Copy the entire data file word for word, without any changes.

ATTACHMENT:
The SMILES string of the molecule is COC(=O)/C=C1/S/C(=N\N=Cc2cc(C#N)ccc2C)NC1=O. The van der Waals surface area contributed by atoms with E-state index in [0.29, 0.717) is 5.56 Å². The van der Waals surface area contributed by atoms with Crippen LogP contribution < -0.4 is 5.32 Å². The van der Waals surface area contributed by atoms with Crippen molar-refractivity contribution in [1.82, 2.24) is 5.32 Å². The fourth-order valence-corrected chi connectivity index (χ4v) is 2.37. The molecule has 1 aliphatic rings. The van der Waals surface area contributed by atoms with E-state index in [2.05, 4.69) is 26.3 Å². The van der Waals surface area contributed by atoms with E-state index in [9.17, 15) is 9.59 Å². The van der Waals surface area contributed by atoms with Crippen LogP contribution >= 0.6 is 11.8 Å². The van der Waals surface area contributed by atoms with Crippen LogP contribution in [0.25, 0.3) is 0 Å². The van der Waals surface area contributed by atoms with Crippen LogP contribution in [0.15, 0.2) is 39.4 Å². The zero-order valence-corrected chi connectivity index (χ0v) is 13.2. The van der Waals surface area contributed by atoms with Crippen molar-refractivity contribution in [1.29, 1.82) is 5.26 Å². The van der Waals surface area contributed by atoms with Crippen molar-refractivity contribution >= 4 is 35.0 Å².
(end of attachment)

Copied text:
The SMILES string of the molecule is COC(=O)/C=C1/S/C(=N\N=Cc2cc(C#N)ccc2C)NC1=O. The van der Waals surface area contributed by atoms with E-state index in [0.29, 0.717) is 5.56 Å². The van der Waals surface area contributed by atoms with Crippen LogP contribution < -0.4 is 5.32 Å². The van der Waals surface area contributed by atoms with Crippen molar-refractivity contribution in [1.82, 2.24) is 5.32 Å². The fourth-order valence-corrected chi connectivity index (χ4v) is 2.37. The molecule has 1 aliphatic rings. The van der Waals surface area contributed by atoms with E-state index in [2.05, 4.69) is 26.3 Å². The van der Waals surface area contributed by atoms with E-state index in [9.17, 15) is 9.59 Å². The van der Waals surface area contributed by atoms with Crippen LogP contribution >= 0.6 is 11.8 Å². The van der Waals surface area contributed by atoms with Crippen LogP contribution in [0.25, 0.3) is 0 Å². The van der Waals surface area contributed by atoms with Crippen LogP contribution in [0.15, 0.2) is 39.4 Å². The zero-order valence-corrected chi connectivity index (χ0v) is 13.2. The van der Waals surface area contributed by atoms with Crippen molar-refractivity contribution in [1.29, 1.82) is 5.26 Å². The van der Waals surface area contributed by atoms with Crippen molar-refractivity contribution >= 4 is 35.0 Å².